How Hurricane Sandy Impacted New York City’s Immigrants

Hurricane Sandy impact in Staten Island (Photo: Flickr/John de Guzman)

Hurricane Sandy’s impact in Staten Island (Photo: Flickr/John de Guzman)

Like many New Yorkers, Joseph McKellar looks back at the destruction caused one year ago by Hurricane Sandy and sees a crisis that was already in the making. “Sandy didn’t create a bunch of problems,” said McKellar, who heads Faith in New York, a Queens-based community organization.  “It highlighted problems that existed in places like the Rockaways, Howard Beach and Brighton Beach, problems like the broken immigration system. People aren’t resilient enough to bounce back if they do not own their own home, have insurance or are (not) documented citizens.”

All hurricane victims suffered losses, and immigrants were especially hard hit.  Many were unsure if they could apply for aid because of their immigration status. As of December 2012, 78% of immigrants surveyed in the disaster zones had not applied for relief.

“Sandy did not discriminate (based on immigration status) but the recovery effort did,” said Jackie Vimo of the New York Immigration Coalition.

After the hurricane the group Make the Road New York surveyed immigrant communities and found that 40% of the city’s immigrants reported economic damage due to the storm.  On Staten Island nearly two thirds of the immigrants surveyed reported economic damage related to Sandy. The report highlighted problems including mold infestation, rising rents and misinformation about what benefits were available.

The report also addressed the question of why immigrants were especially vulnerable.

  • In New York City, 30% of immigrants are poor and 53% are categorized as low income. For these immigrants a missed check due to the storm severely impacted their ability to meet basic needs.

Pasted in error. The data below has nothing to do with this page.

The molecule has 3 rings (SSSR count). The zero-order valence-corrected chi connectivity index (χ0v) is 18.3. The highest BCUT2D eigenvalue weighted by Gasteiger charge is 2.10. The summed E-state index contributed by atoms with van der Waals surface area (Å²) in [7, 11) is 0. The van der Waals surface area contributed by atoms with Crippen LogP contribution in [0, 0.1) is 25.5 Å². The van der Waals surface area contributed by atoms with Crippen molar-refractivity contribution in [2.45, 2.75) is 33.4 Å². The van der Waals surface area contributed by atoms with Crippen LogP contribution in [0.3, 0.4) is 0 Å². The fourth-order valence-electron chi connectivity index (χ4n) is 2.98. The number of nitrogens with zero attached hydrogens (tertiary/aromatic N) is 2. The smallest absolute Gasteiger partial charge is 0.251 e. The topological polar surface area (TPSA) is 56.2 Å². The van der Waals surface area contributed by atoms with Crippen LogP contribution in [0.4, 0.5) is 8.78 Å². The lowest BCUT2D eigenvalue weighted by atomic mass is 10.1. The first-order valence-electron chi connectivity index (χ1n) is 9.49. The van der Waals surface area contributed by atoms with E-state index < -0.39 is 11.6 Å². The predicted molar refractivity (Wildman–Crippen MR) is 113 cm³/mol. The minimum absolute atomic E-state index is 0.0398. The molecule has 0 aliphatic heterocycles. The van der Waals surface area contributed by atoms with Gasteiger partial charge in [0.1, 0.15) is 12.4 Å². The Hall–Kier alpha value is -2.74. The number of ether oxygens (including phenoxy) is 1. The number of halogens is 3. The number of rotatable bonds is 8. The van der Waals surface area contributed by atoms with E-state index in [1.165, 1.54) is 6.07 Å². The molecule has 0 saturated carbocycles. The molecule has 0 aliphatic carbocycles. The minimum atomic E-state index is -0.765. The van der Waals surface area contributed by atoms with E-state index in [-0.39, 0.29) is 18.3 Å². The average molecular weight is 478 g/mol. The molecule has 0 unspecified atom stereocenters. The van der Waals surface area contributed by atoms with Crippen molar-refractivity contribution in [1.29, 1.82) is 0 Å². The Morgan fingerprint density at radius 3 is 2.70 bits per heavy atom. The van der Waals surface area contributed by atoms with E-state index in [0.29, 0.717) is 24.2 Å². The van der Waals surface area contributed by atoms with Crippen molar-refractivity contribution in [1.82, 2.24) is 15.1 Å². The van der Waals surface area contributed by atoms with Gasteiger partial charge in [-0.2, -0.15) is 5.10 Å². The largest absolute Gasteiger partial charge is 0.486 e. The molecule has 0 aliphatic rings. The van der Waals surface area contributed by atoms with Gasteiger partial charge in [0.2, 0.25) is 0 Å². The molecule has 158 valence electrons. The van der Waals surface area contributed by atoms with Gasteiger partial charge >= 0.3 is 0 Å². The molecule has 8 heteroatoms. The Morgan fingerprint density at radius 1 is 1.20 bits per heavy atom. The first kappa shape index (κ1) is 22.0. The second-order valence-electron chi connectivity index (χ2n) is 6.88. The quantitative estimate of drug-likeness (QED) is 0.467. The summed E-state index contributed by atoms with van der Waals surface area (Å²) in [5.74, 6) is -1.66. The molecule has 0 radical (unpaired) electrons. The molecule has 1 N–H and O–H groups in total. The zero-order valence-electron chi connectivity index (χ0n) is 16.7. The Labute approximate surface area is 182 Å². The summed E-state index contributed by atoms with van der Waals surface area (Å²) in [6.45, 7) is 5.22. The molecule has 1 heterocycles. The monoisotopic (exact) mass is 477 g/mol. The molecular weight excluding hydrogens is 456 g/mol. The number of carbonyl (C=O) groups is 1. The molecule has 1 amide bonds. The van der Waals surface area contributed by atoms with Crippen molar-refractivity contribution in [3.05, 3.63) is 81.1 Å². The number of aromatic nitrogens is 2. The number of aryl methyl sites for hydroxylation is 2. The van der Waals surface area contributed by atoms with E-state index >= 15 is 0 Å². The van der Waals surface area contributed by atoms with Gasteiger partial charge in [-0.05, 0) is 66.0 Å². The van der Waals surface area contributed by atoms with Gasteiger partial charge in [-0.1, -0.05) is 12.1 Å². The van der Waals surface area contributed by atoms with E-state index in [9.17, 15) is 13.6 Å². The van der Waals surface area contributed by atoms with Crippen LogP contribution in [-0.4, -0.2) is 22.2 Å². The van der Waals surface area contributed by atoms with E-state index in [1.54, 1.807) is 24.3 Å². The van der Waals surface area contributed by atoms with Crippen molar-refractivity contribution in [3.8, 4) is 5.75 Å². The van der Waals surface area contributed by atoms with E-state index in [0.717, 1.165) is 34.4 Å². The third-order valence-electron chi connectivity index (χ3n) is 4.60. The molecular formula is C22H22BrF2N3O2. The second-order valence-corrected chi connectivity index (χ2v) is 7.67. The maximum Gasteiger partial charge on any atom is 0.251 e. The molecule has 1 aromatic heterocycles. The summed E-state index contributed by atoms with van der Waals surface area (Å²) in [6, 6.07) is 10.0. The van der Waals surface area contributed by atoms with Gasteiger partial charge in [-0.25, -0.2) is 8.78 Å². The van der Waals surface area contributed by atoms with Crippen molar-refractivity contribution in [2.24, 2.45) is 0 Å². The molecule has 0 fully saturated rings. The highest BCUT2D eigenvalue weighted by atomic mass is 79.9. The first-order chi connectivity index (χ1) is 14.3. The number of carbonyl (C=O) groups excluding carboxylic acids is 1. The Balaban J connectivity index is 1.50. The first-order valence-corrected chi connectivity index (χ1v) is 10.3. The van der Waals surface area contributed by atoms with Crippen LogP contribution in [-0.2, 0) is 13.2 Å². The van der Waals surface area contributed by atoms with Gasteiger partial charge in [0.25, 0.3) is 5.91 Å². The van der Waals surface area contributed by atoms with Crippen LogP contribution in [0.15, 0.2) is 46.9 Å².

• Most of the immigrants surveyed were renters (61%), which made them especially vulnerable to rental abuse or rise in rents. Additionally, multiple  families often share a single house, which complicated the application process because FEMA automatically rejected multiple applications from one address.
  • Immigrants and low-income Latinos are more likely to work in jobs with no paid leave.  Missing work due to the storm hit these residents especially hard.

A year later, the effects of the storm are still being felt. “Yesterday I was walking through Midland Beach with a member of (our group) and she pointed to a little orange house and said that would have cost 600 dollars a month to rent, now it goes for 1000 dollars,” said Melissa McCrumb from Make the Road New York.

When asked what changes need to be made in the wake of the hurricane, McKellar of Faith in New York said that preparing for the next hurricane should not just be about building a stronger infrastructure. “(You) can’t just build more seawalls, storm barriers,” he said. “(It’s) not about building higher and bigger to protect us from the next storm surge. You have to invest in people, creating pathways to economic opportunities.”

Fi2W is supported by the David and Katherine Moore Family Foundation and the Ralph E. Odgen Foundation.